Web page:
The genetics of obsessive-compulsive disorder and Tourette syndrome: an epidemiological and pathway-based approach for gene discovery.

Mark McIntosh,'s picture
PubMed URL: 
http://www.ncbi.nlm.nih.gov/pubmed/20643314
Author: 
Grados MA
Author List: 
Journal: 
J Am Acad Child Adolesc Psychiatry
PubMed ID: 
20643314
Pagination: 
810-9, 819.e1-2
Volume: 
49
Issue: 
8
Abstract: 
To provide a contemporary perspective on genetic discovery methods applied to obsessive-compulsive disorder (OCD) and Tourette syndrome (TS).A review of research trends in genetics research in OCD and TS is conducted, with emphasis on novel approaches.Genome-wide association studies (GWAS) are now in progress in OCD and TS and will provide a platform for future discovery of common gene variants. Optimally, newer next-generation genome sequencing methods can also be used to detect larger effect genes (rare gene variants), taking advantage of pedigrees. Studies of gene networks or sets rather than individual genes will be required to elucidate biological etiology, as neural systems appear to act redundantly. Newer phenotyping strategies, such as symptom-based subtypes, cross-disorder latent class types, and intermediate phenotypes (endophenotypes) will need to be developed and tested to better align clinical and physiological measures with genetic architecture.Although genetics research has made significant advances based on computational strength and bioinformatics advances, newer approaches to phenotyping and judicious study of gene etiological networks will be needed to uncover the genetic etiology of OCD and TS.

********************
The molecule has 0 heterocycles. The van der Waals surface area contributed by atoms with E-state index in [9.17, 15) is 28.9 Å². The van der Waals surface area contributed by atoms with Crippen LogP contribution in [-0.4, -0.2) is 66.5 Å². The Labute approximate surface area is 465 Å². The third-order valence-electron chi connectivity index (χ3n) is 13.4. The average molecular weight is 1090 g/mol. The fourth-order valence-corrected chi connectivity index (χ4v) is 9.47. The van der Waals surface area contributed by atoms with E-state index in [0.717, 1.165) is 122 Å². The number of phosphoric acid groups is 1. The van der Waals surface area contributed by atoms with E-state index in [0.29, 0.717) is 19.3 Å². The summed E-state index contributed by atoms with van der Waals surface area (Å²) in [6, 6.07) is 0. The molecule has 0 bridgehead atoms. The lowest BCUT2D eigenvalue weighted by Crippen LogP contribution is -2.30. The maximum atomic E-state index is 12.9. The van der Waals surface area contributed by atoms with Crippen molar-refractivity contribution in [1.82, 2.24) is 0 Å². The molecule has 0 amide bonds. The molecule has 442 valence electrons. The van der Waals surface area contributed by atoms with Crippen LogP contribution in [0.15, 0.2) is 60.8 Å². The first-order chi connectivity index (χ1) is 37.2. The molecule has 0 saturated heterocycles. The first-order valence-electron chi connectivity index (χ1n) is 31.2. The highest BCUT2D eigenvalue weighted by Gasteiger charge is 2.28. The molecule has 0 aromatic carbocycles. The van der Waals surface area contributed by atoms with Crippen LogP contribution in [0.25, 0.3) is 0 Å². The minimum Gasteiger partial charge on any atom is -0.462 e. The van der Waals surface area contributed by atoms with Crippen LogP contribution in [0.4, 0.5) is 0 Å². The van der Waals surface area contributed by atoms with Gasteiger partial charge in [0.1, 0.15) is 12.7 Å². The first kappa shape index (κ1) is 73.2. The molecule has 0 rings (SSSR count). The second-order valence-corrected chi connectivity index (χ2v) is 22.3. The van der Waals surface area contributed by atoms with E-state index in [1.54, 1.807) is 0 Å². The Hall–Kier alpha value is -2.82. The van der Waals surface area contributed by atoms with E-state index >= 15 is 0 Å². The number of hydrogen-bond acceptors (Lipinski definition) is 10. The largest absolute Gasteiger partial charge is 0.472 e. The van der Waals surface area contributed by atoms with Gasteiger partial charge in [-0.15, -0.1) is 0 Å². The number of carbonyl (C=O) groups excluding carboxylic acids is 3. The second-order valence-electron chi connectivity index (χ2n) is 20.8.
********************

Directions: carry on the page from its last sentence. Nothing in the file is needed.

Published Date: 
August, 2010

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